In the ruthless cat and mouse game between regulators and cryptocurrency developers, these "cats" will add some powerful firepower – this time in the form of a global alliance.
But if you think that the "intergovernmental Financial Action Task Force" (intergovernmental financial action task force) will soon introduce the "know-your-customer" (KYC) compliance standard means At the end of the mouse, you are very wrong.
(Note: On May 22, the FATF issued guidelines to member states requiring digital currency exchanges to implement KYC data migration rules similar to those of the banking industry, ie digital currency exchanges must also communicate with each other when they transfer funds.)
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The FATF's move is expected to be released next month. If there is any impact, it will prompt the project side to accelerate the development of unmanaged exchanges and other tools, making it easier for end users to directly outside the regulated intermediaries. Trading.
CoinDesk executive editor Marc Hochstein explained last week that the new rules may require exchanges and other escrow entities to obtain identity information about the parties before they are allowed to trade through their platform. These entities are responsible for keeping the customer's cryptocurrency.
Much like the FATF's TravelRule for correspondent banks, the new regulatory approach will be supported by the unique powers of the WG's member institutions, and if they are judged to be non-compliant, they have the right to include the entire country. Gray list" (finally blacklisted).
When combined with the EU's forthcoming AMLD5 anti-money laundering regulations for cryptocurrencies, this new framework is reminiscent of an all-encompassing global system of cryptocurrency transactions in which no one is missing.
Was the vision of Nakamoto's time to be ruined?
Encrypted currency believers with libertarian ideas will think that this is a damn monitoring system that violates the principle of resistance review established by Bitcoin.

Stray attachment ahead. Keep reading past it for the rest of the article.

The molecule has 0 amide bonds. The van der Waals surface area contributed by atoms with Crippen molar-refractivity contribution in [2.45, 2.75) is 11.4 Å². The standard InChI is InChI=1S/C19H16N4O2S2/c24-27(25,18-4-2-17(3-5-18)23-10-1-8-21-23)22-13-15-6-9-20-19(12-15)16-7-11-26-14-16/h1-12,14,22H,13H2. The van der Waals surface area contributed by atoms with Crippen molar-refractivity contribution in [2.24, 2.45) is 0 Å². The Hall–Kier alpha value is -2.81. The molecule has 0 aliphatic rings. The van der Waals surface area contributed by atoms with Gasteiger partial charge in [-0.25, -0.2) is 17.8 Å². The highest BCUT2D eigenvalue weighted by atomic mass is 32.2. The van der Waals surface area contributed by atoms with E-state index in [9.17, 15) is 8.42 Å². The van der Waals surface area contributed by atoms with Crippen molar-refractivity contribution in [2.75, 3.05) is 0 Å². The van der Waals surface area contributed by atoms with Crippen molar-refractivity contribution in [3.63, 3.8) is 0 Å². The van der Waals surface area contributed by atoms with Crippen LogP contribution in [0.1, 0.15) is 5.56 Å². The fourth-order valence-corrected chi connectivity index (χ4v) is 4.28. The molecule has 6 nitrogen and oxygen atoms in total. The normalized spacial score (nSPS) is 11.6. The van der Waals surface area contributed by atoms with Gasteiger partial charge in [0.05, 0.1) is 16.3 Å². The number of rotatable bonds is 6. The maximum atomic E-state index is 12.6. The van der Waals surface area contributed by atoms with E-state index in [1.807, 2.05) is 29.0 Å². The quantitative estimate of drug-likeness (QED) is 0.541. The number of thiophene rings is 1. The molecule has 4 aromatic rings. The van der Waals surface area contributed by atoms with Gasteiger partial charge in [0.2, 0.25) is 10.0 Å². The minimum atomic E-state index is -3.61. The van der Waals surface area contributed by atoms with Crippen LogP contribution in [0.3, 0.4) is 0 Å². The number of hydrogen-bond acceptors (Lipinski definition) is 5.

From a practical point of view, the new rules will become a burden for the client to handle the exchange. It is likely to stimulate industry consolidation, as smaller participants may find compliance costs too high. In a report submitted to the FATF, the blockchain analysis company chain argued that the new regulations are impractical and will drive more cryptocurrency activities into the service sector, making it more difficult for authorities to track illegal activities.
Regrettably, these provisions may also exacerbate the problem of “eliminating risks” by excluding billions of unidentified people in developing countries from the global financial system.
But not all of them are lost. In most countries, it is not illegal to place the cryptocurrency itself under its own supervision. Moreover, as the guidelines issued by the Financial Crime Enforcement Network (FinCEN) recently stated, at least for now, global regulators will not implement the same KYC requirements for suppliers of self-service custody software. (See "FinCen's latest guide: Who can get a regulatory exemption")
Then, it may happen that parallel with the FATF-regulated ecosystem of regulated client receiving institutions, it will become a completely independent economy, that is, exchange of peers between those who control their own cryptocurrency.
If you save your cryptocurrency with Coinbase, you will not be able to resend or receive the password from any old Bitcoin address if it has passed the KYC process. Once you transfer your money to an unmanaged account, you are free to send the money to any of your own hosted addresses, but if you have never officially associated your identity and address with a regulated entity, you cannot trade Coinbase addresses or One of the hosting providers by any other specification.
However, the key is that this strict regulatory framework still leaves room for Nakamoto's vision of the p2p payment system. As more technical and business model development work progresses, the system can still become quite large.
In fact, the new rules may prompt developers to address core technology and logistical challenges more rigorously, limiting the use of cryptocurrency wallets that are kept on their own. These challenges are in the three categories of security, market coordination and regulatory access, all of which currently show significant progress.
One of the key motivations for people to hold cryptocurrencies through hosted services such as Coinbase is that they are not willing to risk placing their private keys in the wrong place or being stolen. The stories of hacking and loss abound, and for a long time, these stories have been hitting newbies "becoming their own banks."